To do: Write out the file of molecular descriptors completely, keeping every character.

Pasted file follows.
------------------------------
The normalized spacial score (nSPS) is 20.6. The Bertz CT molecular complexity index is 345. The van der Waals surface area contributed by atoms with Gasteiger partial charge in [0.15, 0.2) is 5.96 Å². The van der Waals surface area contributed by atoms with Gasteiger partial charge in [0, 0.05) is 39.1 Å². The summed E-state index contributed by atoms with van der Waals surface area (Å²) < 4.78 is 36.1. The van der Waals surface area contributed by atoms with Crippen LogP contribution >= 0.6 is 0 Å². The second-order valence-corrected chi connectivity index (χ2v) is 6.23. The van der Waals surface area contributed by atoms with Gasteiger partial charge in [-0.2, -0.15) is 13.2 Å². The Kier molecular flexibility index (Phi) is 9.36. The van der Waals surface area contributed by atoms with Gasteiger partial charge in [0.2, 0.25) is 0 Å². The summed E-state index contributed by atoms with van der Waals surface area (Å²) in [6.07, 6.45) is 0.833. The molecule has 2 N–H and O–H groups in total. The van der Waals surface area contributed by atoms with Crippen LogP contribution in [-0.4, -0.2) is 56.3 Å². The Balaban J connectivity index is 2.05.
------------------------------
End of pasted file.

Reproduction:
The normalized spacial score (nSPS) is 20.6. The Bertz CT molecular complexity index is 345. The van der Waals surface area contributed by atoms with Gasteiger partial charge in [0.15, 0.2) is 5.96 Å². The van der Waals surface area contributed by atoms with Gasteiger partial charge in [0, 0.05) is 39.1 Å². The summed E-state index contributed by atoms with van der Waals surface area (Å²) < 4.78 is 36.1. The van der Waals surface area contributed by atoms with Crippen LogP contribution >= 0.6 is 0 Å². The second-order valence-corrected chi connectivity index (χ2v) is 6.23. The van der Waals surface area contributed by atoms with Gasteiger partial charge in [-0.2, -0.15) is 13.2 Å². The Kier molecular flexibility index (Phi) is 9.36. The van der Waals surface area contributed by atoms with Gasteiger partial charge in [0.2, 0.25) is 0 Å². The summed E-state index contributed by atoms with van der Waals surface area (Å²) in [6.07, 6.45) is 0.833. The molecule has 2 N–H and O–H groups in total. The van der Waals surface area contributed by atoms with Crippen LogP contribution in [-0.4, -0.2) is 56.3 Å². The Balaban J connectivity index is 2.05.